representations, and transmit a command to IMD 16 that includes the identified count. IMD 16 may receive the command and deliver electrical stimulation based on the identified count. As such, in some examples, IMD 16 may identify the count of the counter at which stimulation is to be delivered to the patient by receiving a command from another device, such as programmer 15.

[0094] IMD 16 may deliver, to the patient, electrical stimulation based on the identified count of the counter (508). As one example, stimulation timing module 78 may cause stimulation generator 64 deliver the electrical stimulation to the patient at the identified count. As another example, stimulation timing module 78 may cause stimulation generator 64 deliver the electrical stimulation to the patient at a count determined based on the identified count (e.g., N counts before the identified count, M counts after the identified count, etc.).

[0095] FIG. 6 is a flow diagram illustrating an example technique for controlling the delivery of electrical stimulation to a patient at a precise time, in accordance with one or more techniques of this disclosure. For purposes of explanation, the technique of FIG. 6 will be described with respect to processor 80 of programmer 14. However, processors other than processor 80 may perform some or all of the technique of FIG. 6.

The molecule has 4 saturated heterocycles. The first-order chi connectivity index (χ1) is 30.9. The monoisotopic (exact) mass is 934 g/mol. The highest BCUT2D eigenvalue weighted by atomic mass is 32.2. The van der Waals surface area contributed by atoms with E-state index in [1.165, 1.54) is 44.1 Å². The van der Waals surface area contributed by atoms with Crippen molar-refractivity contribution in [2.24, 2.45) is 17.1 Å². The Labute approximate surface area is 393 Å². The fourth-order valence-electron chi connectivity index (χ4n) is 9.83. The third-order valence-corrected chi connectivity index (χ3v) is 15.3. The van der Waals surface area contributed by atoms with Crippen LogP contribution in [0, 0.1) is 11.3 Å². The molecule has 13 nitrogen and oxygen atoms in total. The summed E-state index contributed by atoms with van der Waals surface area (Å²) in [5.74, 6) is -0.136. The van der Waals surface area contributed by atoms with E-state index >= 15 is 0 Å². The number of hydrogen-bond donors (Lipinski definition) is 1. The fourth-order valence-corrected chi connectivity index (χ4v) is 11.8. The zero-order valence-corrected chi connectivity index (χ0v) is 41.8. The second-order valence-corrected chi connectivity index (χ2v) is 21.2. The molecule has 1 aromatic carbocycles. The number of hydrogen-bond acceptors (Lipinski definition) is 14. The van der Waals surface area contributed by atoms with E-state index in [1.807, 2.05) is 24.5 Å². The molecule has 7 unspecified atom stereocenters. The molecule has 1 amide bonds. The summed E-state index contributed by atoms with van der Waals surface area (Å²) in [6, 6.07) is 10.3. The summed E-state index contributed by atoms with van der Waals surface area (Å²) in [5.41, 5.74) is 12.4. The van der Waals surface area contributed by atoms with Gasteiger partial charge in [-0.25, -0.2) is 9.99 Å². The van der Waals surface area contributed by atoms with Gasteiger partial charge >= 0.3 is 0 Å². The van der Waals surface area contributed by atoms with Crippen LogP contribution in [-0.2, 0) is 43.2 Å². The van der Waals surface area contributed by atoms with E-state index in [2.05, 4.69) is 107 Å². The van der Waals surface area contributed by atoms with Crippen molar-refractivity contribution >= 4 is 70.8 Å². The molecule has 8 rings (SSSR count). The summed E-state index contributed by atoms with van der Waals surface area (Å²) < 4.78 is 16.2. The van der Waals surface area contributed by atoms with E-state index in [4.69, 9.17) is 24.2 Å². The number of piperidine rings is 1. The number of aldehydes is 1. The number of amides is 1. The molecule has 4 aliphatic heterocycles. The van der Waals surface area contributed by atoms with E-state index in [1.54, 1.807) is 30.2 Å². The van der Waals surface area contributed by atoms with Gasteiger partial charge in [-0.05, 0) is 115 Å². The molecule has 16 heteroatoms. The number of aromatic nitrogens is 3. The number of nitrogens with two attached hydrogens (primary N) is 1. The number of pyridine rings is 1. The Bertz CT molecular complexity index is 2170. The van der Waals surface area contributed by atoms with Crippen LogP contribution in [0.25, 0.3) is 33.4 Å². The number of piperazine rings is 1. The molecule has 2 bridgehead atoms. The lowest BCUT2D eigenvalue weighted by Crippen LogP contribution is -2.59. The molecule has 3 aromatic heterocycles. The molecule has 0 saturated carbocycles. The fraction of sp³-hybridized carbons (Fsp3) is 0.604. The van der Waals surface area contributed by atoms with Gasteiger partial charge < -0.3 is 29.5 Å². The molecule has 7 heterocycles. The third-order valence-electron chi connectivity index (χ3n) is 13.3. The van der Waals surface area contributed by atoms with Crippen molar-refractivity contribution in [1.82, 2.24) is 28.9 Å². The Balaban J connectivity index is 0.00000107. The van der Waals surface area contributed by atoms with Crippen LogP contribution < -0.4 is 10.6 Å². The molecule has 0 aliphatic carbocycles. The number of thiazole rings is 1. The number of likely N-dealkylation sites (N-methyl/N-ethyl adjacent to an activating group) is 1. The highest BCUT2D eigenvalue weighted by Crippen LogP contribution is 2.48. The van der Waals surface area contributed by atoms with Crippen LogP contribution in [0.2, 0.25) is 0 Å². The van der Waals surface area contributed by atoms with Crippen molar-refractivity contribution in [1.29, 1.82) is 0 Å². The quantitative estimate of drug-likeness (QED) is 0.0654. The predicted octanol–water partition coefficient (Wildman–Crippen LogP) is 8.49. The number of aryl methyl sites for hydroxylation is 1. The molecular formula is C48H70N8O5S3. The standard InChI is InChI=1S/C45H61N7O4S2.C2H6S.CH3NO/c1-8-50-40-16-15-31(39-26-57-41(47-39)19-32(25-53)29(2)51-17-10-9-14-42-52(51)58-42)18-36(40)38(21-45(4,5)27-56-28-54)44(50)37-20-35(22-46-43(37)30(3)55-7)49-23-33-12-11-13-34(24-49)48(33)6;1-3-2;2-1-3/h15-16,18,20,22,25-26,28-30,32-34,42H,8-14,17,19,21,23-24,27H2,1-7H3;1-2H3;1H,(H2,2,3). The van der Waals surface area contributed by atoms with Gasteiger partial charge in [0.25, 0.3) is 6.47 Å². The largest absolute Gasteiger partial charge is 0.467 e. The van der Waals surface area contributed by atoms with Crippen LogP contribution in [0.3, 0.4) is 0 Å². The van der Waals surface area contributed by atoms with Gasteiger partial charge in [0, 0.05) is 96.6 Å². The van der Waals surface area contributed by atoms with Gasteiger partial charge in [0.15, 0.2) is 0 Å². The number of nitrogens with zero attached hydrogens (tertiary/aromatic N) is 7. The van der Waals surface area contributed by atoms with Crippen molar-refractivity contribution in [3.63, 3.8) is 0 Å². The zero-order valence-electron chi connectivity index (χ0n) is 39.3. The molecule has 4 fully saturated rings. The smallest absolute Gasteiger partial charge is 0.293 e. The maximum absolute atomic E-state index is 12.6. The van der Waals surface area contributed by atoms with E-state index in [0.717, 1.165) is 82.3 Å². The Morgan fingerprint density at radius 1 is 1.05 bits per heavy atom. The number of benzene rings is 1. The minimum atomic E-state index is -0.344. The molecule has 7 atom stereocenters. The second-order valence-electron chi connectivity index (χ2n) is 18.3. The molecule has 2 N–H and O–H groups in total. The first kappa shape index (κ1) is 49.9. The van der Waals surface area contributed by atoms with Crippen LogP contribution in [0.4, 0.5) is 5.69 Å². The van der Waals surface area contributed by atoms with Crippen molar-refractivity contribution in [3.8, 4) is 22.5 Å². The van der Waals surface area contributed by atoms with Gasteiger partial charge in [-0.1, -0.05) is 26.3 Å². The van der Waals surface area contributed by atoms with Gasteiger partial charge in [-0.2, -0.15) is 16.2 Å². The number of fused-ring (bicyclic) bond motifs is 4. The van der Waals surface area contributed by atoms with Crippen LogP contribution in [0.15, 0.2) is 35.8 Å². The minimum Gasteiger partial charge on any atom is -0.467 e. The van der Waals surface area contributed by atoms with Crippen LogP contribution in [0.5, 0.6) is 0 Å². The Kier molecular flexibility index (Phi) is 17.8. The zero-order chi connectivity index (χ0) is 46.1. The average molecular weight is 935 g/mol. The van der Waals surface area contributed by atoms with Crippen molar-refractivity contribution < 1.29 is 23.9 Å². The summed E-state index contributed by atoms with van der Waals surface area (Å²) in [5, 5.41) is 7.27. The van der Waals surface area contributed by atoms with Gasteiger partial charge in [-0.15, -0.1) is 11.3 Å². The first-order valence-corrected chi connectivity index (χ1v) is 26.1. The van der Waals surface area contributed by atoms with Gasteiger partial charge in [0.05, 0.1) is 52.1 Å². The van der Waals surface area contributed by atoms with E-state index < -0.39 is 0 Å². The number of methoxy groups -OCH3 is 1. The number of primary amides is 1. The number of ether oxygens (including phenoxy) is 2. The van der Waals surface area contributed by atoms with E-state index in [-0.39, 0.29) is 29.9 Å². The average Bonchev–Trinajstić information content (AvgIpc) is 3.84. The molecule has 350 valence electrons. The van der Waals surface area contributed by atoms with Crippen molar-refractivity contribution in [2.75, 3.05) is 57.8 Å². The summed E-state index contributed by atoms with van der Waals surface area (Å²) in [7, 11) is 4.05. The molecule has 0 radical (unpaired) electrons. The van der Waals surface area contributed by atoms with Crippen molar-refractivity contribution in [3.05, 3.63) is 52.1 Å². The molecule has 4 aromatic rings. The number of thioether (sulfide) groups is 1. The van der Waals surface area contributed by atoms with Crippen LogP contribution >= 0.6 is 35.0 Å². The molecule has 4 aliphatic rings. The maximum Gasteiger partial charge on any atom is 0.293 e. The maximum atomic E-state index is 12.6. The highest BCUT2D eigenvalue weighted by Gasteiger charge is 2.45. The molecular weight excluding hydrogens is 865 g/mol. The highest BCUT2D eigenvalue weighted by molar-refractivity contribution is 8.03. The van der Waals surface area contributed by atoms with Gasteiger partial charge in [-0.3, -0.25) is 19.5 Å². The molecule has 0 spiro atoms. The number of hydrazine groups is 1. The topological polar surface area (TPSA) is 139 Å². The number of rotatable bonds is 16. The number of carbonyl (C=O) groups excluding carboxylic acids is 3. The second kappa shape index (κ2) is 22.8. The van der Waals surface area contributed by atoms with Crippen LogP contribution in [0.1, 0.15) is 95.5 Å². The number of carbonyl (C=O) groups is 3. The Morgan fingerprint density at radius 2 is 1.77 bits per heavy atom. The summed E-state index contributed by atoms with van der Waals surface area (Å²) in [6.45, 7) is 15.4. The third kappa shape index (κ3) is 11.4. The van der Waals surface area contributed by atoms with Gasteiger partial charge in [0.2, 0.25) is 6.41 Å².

[0096] Programmer 14 may receive, from a medical device that maintains a counter tied to a clock used by the medical device to deliver the electrical stimulation to a patient, one or more representations of sensed electrical signals for the patient that are referenced to counts of the counter (602). For instance, processor 80 of programmer 14 may receive, from IMD 16 and via telemetry module 84 of programmer 14, the representations of sensed electrical signals that are referenced (e.g., tagged, stamped, etc.) to counts of the counter.

[0097] Programmer 14 may identify, based the representations of sensed electrical signals for the patient, a count of the counter at which stimulation is to be delivered to the patient (604). For instance, processor 80 may execute stimulation timing module 78 to determine a future count to deliver stimulation to the patient. For instance, stimulation timing module 78 may enable delivery of electrical stimulation to a patent in synchronous with functions such as peak tremor from an external source or theta rhythms from internal brain signals. For one example, stimulation timing module 78 may analyze the representations of sensed electrical signals for the patient to predict a count of the counter that will coincide with a peak of a theta wave of the patient. Stimulation timing module 78 may generate a command to deliver stimulation at the identified tick count. In some examples, the command may further identify a therapy program to use to deliver the electrical stimulation (i.e., a therapy program that specifies an electrode combination, current or voltage amplitude, etc.).